By Cheryl Higley
In a snow industry already taking it on the chin in terms of pricing, some say larger customers’ fondness for reverse auctions isn’t helping matters.
Used in the snow & ice industry predominantly by facilities managers of large operations and those with multiple sites, reverse auctions by their very nature are designed to drive pricing down.
Rick Kier, CSP, president of ProScapes in Jamesville, NY, says some of his customers have been using reverse auctions for the last three to five years and has had to learn to navigate the process to protect his company. Contractors who are invited to participate in a reverse auction should be extremely careful, he says.
In a sealed bid, Kier says, you take the specs, evaluate the work and scientifically come up with the bid—being as efficient as possible. In an online reverse auction, if you bid $100,000 and then other people are put into the mix that may bid $96,000, the customer is hoping maybe you’ll go to $93,000. Right off the bat, he says, you’re losing money on the job.
“Reverse auctions are a psychological tool to get people to lower their numbers. Everyone starts lowering their numbers and now no one is using science—you’re just beating each other up to get to the lowest bid,” Kier explains. “In this industry, the profit margin is somewhere between 1 and 10% if you’re lucky. You can’t go dropping 10% off your price. Then you’re paying the customer to do the work or doing it for free.”
David Morel, senior product manager at Ariba, a provider of spend management solutions, says some companies may run an auction to lower their margins, but others have a better view of their spend and want to improve efficiencies.
“Just because they’re using the reverse auction doesn’t mean they’re just looking for the lowest price,” Morel said. “If they can collect the right information during the auction process, they can get an idea of what’s happening in the marketplace and can collect a value figure—not just a price.”
Any snow and ice contractor considering taking part in a reverse auction should consider the following:
Ask questions. Review the requirements in the RFP and ask for clarification in advance of the bidding. Never assume on specs since the people who write them often are from the procurement department, which may have no idea about the nuances of snow and ice management. If you see something faulty in the specs or how the bid is structured, Morel encourages suppliers to ask questions: “Professionals who reach out to the buyer can help educate them so they have a better on the marketplace. It will show your value beyond price.”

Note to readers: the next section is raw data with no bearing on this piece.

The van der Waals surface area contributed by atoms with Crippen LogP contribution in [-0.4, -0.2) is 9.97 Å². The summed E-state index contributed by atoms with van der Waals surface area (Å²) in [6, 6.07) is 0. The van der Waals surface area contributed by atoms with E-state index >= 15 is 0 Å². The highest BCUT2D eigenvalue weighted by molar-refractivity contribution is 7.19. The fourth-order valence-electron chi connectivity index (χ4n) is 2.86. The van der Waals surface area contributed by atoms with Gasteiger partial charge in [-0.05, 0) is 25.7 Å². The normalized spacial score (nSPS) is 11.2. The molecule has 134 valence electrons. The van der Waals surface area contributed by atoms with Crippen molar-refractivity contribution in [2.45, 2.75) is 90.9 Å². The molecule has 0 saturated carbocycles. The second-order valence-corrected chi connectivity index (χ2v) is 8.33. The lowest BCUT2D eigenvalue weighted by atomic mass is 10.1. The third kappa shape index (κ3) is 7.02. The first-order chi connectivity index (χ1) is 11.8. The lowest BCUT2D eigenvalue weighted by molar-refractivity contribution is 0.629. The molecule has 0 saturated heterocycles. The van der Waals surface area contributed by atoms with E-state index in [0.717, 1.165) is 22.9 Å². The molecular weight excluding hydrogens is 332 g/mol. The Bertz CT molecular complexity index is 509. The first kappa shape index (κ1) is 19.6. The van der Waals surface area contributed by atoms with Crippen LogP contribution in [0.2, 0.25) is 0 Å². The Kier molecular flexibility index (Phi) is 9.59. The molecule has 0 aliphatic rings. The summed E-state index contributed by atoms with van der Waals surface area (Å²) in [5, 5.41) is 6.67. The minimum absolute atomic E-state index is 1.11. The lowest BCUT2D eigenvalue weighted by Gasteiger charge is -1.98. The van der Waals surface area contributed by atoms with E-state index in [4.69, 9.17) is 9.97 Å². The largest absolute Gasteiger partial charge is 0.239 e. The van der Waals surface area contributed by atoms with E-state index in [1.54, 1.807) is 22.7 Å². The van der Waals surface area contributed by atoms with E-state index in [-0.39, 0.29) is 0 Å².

Know the company. Find out as much as you can about the company, Morel says. Have you worked for them? Is it a company you want to work for based on what you know?
Make sure they know you. What services do you provide that sets you apart? “Make sure that buyer knows what you’re capable of. They might be bidding snow clearing—what else do you do other times that they need to be aware of that would see the extra value in choosing your business?” Morel says. Kier agrees: “Reverse auctions dehumanize the process. When you’re invited to participate, contact the facility manager and inquire as to what they’re looking for—what are their objectives, why are they bidding, have they been happy with their past contractor? Don’t be afraid to send them information about your company. Send references, brochures, links to your website. Don’t just be a number—be a somebody.” Scott Smith, director of nation sales at Brickman Facility Solutions, says reverse auctions aren’t just problematic for smaller companies. Even companies as large as Brickman have struggled. Trying to forge a relationship in a commoditization process is tricky: “Position yourself with the client and built rapport in advance of the process. If you’re their choice but your coming in 10% higher, they’ll ask why instead of dismissing you because you’re higher. Those we don’t have a relationship with or who don’t want to build one, that’s not the customer we want to work with and we’ll walk away.”
Know your numbers. Barry Morton, president and CEO of Morton’s Landscape Development Co. in Ohio has been burned by reverse auctions, losing a client he had for years. You have to know when to walk away, he says: “I did my homework and knew what my costs were. The starting price was 20% less than what I was charging. The contract we had been paid $130,000 a season for (it was a large hospital) went for $36,000. The year before we spent $36,000 just on the salt. You have to make a decision on what your bottom number is going to be and remain diligent. If you don’t it can put you out of business.”
Cheryl Higley is Editor of Snow Business Magazine.